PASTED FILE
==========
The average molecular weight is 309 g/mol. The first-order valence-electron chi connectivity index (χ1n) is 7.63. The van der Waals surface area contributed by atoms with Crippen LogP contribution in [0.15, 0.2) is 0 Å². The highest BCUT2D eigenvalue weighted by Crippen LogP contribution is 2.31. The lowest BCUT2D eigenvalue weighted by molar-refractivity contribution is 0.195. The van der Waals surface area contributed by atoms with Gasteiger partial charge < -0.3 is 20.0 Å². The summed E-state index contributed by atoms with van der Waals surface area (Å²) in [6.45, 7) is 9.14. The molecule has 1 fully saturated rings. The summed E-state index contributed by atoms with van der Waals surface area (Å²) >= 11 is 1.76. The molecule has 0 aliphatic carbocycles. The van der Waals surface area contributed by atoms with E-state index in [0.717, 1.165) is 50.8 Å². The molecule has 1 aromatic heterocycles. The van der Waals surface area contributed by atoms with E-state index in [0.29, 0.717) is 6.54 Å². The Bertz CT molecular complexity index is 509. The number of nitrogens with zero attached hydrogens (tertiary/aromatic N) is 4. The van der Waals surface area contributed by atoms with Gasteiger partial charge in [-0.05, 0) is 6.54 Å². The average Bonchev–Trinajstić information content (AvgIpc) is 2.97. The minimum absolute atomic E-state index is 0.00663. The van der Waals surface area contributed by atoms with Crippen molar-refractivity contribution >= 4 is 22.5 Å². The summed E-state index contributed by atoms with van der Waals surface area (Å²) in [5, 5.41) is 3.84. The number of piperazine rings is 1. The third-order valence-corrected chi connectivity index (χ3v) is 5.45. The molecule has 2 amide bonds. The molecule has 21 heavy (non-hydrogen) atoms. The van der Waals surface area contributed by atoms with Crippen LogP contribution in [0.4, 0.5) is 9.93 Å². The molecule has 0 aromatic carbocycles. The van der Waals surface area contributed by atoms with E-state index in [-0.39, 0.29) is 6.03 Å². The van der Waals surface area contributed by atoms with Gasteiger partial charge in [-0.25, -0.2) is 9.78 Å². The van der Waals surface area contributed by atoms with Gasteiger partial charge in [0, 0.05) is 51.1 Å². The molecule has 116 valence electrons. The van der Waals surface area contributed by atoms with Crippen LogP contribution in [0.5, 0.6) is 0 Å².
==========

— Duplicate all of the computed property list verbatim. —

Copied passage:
The average molecular weight is 309 g/mol. The first-order valence-electron chi connectivity index (χ1n) is 7.63. The van der Waals surface area contributed by atoms with Crippen LogP contribution in [0.15, 0.2) is 0 Å². The highest BCUT2D eigenvalue weighted by Crippen LogP contribution is 2.31. The lowest BCUT2D eigenvalue weighted by molar-refractivity contribution is 0.195. The van der Waals surface area contributed by atoms with Gasteiger partial charge < -0.3 is 20.0 Å². The summed E-state index contributed by atoms with van der Waals surface area (Å²) in [6.45, 7) is 9.14. The molecule has 1 fully saturated rings. The summed E-state index contributed by atoms with van der Waals surface area (Å²) >= 11 is 1.76. The molecule has 0 aliphatic carbocycles. The van der Waals surface area contributed by atoms with E-state index in [0.717, 1.165) is 50.8 Å². The molecule has 1 aromatic heterocycles. The van der Waals surface area contributed by atoms with E-state index in [0.29, 0.717) is 6.54 Å². The Bertz CT molecular complexity index is 509. The number of nitrogens with zero attached hydrogens (tertiary/aromatic N) is 4. The van der Waals surface area contributed by atoms with Gasteiger partial charge in [-0.05, 0) is 6.54 Å². The average Bonchev–Trinajstić information content (AvgIpc) is 2.97. The minimum absolute atomic E-state index is 0.00663. The van der Waals surface area contributed by atoms with Crippen molar-refractivity contribution >= 4 is 22.5 Å². The summed E-state index contributed by atoms with van der Waals surface area (Å²) in [5, 5.41) is 3.84. The number of piperazine rings is 1. The third-order valence-corrected chi connectivity index (χ3v) is 5.45. The molecule has 2 amide bonds. The molecule has 21 heavy (non-hydrogen) atoms. The van der Waals surface area contributed by atoms with Crippen LogP contribution in [0.4, 0.5) is 9.93 Å². The molecule has 0 aromatic carbocycles. The van der Waals surface area contributed by atoms with E-state index in [-0.39, 0.29) is 6.03 Å². The van der Waals surface area contributed by atoms with Gasteiger partial charge in [-0.25, -0.2) is 9.78 Å². The van der Waals surface area contributed by atoms with Gasteiger partial charge in [0, 0.05) is 51.1 Å². The molecule has 116 valence electrons. The van der Waals surface area contributed by atoms with Crippen LogP contribution in [0.5, 0.6) is 0 Å².